I’m losing her. I knew I would. Which is hilARious, as I never had her to lose in the first place.
I’m so day-to-day. I’m so moment-to-moment. Yesterday I was rah-rah, tackling the new year, determination to the hilt. This afternoon, chemicals leaving my bloodstream, sun setting, a few bricks landing on my head, I call. And as I pace the red sidewalk and hold the phone to my ear the sense of déjà vu is palpable and sickly like peanut butter on a desert-dried tongue. What is with those red sidewalks and me being emotionally eviscerated?
What difference does it make, one’s actualization, if there is no one there to share in it? What difference does it make, to throw one’s self open to intimacy, to the point of risking and experiencing danger and visitation, if one is never allowed to experience that intimacy? What difference does it make if moments, stolen from the grip of reality, are more real and fulfilling than a lifetime of realities lived before, if that monumental, opulent beast, that simulacrum fallen from the top of the mountain crushes all beneath its weight of history and decision?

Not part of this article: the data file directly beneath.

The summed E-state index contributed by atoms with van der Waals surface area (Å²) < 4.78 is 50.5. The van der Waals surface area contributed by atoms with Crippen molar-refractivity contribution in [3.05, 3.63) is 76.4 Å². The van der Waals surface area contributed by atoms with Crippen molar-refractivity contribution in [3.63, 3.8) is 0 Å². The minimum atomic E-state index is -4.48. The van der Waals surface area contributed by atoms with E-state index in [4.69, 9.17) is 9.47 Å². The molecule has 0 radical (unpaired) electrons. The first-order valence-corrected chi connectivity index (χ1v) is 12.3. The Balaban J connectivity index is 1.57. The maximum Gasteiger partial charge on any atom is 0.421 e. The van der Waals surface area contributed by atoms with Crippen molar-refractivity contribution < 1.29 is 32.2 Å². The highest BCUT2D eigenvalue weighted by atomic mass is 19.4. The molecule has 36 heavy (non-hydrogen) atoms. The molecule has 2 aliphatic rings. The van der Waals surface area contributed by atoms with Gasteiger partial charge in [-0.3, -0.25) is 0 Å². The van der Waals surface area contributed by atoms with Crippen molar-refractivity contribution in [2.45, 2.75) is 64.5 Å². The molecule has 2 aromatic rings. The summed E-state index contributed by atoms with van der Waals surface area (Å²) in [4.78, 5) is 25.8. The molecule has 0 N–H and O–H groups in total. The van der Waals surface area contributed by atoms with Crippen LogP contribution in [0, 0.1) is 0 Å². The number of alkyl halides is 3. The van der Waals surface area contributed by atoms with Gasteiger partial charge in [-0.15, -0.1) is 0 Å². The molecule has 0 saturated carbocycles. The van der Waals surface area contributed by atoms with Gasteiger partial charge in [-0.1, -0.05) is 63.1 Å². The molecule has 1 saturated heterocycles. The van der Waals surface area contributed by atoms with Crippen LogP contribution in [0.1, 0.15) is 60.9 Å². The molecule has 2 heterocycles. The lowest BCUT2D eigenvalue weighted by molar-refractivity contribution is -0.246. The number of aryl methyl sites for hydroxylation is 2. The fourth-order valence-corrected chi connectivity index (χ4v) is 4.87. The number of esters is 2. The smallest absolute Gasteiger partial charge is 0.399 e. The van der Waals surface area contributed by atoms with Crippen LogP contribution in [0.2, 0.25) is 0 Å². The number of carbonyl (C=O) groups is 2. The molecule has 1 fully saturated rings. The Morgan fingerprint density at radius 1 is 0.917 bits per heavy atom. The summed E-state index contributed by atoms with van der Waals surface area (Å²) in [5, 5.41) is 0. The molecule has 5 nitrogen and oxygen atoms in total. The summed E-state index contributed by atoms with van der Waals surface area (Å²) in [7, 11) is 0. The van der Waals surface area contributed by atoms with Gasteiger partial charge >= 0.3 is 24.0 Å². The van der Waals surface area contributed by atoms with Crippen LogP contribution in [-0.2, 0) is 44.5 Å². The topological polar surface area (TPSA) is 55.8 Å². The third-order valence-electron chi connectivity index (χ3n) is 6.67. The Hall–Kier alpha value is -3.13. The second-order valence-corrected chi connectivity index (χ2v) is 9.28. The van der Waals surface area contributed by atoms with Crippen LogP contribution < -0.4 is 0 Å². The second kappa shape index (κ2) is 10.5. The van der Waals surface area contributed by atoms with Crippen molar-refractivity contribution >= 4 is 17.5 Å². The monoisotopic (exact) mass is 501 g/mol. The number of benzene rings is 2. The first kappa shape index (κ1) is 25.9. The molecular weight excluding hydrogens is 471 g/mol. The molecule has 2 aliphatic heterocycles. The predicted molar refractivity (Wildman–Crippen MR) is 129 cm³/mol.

Just days ago it all seemed so obvious: a life of preparation, of perfecting visage so as to equally reflect that which was given to gaze upon. Now, if all of life is only to prepare a more comfortable place to lay one’s head that evening, to gather a greater throng to chant one’s name, then why not take the smoke, swallow the drink, bury the needle, and call it good?
I tire of commas. I sit only feet away from where my then-wife called from a different continent to tell me she was pregnant with another man’s child. I wonder how that could not have prepared me for this.